Ultra-Valuable Nature of the Three-Point Shot

OAKLAND, CA - MAY 12:  Stephen Curry #30 of the Golden State Warriors shoots against the San Antonio Spurs in Game Four of the Western Conference Semifinals during the 2013 NBA Playoffs on May 12, 2013 at the Oracle Arena in Oakland, California. NOTE TO U
Jed Jacobsohn/Getty Images

The three-ball has been gaining popularity in recent years as the analytic community reveals just how valuable it can be. Here's a quote from Grantland's Zach Lowe in his piece about SportVU cameras: 

An example: The analytics team is unanimous, and rather emphatic, that every team should shoot more 3s—including the Raptors and even the Rockets, who are on pace to break the NBA record for most 3-point attempts in a season.

And one more quote: 

For Rucker and his team, this is a question that gets at the value of particular shots, the impact of the shot clock, and how coaches teach players.

"When you ask coaches what's better between a 28 percent 3-point shot and a 42 percent midrange shot, they'll say the 42 percent shot," Rucker says.

"And that's objectively false. It's wrong. If LeBron James just jacked a 3 on every single possession, that'd be an exceptionally good offense. That's a conversation we've had with our coaching staff, and let's just say they don't support that approach."

In fact, even players who can't hit 35 percent of their attempts from beyond the three-point arc should be taking more long-range looks according to the numbers. It won't happen because loss aversion dictates that the fear of failure trumps everything else, and clanging shots off the rim seven out of 10 times feels like failure.

But in a perfect, idealistic world, it would.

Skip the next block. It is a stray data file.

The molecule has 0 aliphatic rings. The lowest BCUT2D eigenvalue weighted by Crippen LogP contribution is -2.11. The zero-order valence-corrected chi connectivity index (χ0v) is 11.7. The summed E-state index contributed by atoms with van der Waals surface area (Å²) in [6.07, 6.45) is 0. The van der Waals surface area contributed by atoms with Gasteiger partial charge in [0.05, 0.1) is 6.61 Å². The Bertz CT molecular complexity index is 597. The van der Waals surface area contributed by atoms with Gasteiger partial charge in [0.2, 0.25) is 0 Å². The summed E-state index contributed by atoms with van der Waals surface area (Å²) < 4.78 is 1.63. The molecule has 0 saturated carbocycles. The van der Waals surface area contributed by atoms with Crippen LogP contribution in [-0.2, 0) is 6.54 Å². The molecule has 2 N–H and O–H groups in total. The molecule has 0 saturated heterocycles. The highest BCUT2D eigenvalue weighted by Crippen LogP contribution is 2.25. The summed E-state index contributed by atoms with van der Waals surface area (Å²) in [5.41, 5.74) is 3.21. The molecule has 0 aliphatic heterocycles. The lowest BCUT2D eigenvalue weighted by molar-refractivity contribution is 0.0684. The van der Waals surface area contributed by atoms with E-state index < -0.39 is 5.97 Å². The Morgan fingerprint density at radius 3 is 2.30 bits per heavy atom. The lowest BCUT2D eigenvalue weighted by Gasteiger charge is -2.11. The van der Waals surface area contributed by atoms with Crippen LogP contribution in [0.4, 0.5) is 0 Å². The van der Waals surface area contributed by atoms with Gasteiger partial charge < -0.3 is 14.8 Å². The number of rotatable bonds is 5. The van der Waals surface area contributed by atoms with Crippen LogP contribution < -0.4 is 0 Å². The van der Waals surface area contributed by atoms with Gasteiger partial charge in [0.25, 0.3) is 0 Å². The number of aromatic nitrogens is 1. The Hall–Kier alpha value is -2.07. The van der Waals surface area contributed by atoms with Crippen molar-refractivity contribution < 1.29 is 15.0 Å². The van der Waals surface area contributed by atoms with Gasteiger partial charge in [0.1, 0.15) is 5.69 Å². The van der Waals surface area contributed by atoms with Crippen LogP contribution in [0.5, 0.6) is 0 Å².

Curry is starting to prove that by demonstrating the value of the three-point shot on a nightly basis. He did, after all, just submit the greatest long-range shooting in the history of the NBA. 

Not only did the sharpshooter hit more triples than anyone ever had in a single season, but he did so while shooting 45.3 percent from beyond the arc. 

Any guesses how many players have broken past 45 percent while taking at least 7.5 attempts per game (Curry took 7.7)? 

Just one. And I don't think I need to tell you who it is. 

In NBA history, there have been 16 seasons in which a player took 7.5 three-pointers per game. Only Curry (45.3), Ray Allen (43.4 in 2001-02 and 41.2 in 2005-06) and Dennis Scott (42.5) have ever topped 40 percent while doing so. 

So let's drop the benchmark to seven attempts per game now. At this point, we're working with 29 seasons, and Curry still has the top three-goal percentage. Only Jason Richardson and Mike Miller are new members of the 40-percent club. 

What happens if we drop the qualifier all the way to six attempts per game? Out of the 102 seasons, Curry still has the highest percentage. In fact, to find a percentage higher than Curry's, you have to go all the way down to 5.6, the number of attempts per game Dana Barros took in 1994-95 when he made 46.4 percent of 'em. 

At this point, do I need to justify any further just how good Curry was from downtown? 

Curry is changing how we think about sharpshooters. For the first time in a while, it's possible to have a true point guard lead a team to victory while doing the bulk of his damage from a different zip code. 


On-Ball and Off-Ball Excellence